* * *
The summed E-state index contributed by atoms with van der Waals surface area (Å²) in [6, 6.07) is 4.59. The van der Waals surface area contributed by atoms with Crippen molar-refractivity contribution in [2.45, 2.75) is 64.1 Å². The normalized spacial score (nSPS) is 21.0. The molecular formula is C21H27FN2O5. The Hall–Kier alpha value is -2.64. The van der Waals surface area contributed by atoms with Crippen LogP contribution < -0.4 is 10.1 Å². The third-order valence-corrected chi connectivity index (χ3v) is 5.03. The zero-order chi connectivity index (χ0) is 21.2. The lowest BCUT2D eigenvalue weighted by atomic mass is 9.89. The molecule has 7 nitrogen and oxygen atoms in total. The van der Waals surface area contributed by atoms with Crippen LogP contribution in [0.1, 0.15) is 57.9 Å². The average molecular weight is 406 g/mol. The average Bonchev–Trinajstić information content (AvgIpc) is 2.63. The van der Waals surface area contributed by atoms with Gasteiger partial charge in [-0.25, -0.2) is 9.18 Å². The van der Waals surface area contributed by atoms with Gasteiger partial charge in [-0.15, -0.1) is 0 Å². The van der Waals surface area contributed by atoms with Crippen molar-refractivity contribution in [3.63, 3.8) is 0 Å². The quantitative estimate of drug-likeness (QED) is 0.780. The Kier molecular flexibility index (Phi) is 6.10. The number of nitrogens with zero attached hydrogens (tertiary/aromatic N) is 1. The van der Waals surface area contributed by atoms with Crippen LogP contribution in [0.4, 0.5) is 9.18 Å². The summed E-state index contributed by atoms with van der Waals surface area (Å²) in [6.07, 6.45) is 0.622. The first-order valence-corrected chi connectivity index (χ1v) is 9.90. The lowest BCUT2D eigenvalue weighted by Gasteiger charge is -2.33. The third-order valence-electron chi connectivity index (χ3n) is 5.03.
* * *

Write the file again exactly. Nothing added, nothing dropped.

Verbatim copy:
The summed E-state index contributed by atoms with van der Waals surface area (Å²) in [6, 6.07) is 4.59. The van der Waals surface area contributed by atoms with Crippen molar-refractivity contribution in [2.45, 2.75) is 64.1 Å². The normalized spacial score (nSPS) is 21.0. The molecular formula is C21H27FN2O5. The Hall–Kier alpha value is -2.64. The van der Waals surface area contributed by atoms with Crippen LogP contribution < -0.4 is 10.1 Å². The third-order valence-corrected chi connectivity index (χ3v) is 5.03. The zero-order chi connectivity index (χ0) is 21.2. The lowest BCUT2D eigenvalue weighted by atomic mass is 9.89. The molecule has 7 nitrogen and oxygen atoms in total. The van der Waals surface area contributed by atoms with Crippen LogP contribution in [0.1, 0.15) is 57.9 Å². The average molecular weight is 406 g/mol. The average Bonchev–Trinajstić information content (AvgIpc) is 2.63. The van der Waals surface area contributed by atoms with Gasteiger partial charge in [-0.25, -0.2) is 9.18 Å². The van der Waals surface area contributed by atoms with Gasteiger partial charge in [-0.15, -0.1) is 0 Å². The van der Waals surface area contributed by atoms with Crippen molar-refractivity contribution in [3.63, 3.8) is 0 Å². The quantitative estimate of drug-likeness (QED) is 0.780. The Kier molecular flexibility index (Phi) is 6.10. The number of nitrogens with zero attached hydrogens (tertiary/aromatic N) is 1. The van der Waals surface area contributed by atoms with Crippen LogP contribution in [0.4, 0.5) is 9.18 Å². The summed E-state index contributed by atoms with van der Waals surface area (Å²) in [6.07, 6.45) is 0.622. The first-order valence-corrected chi connectivity index (χ1v) is 9.90. The lowest BCUT2D eigenvalue weighted by Gasteiger charge is -2.33. The third-order valence-electron chi connectivity index (χ3n) is 5.03.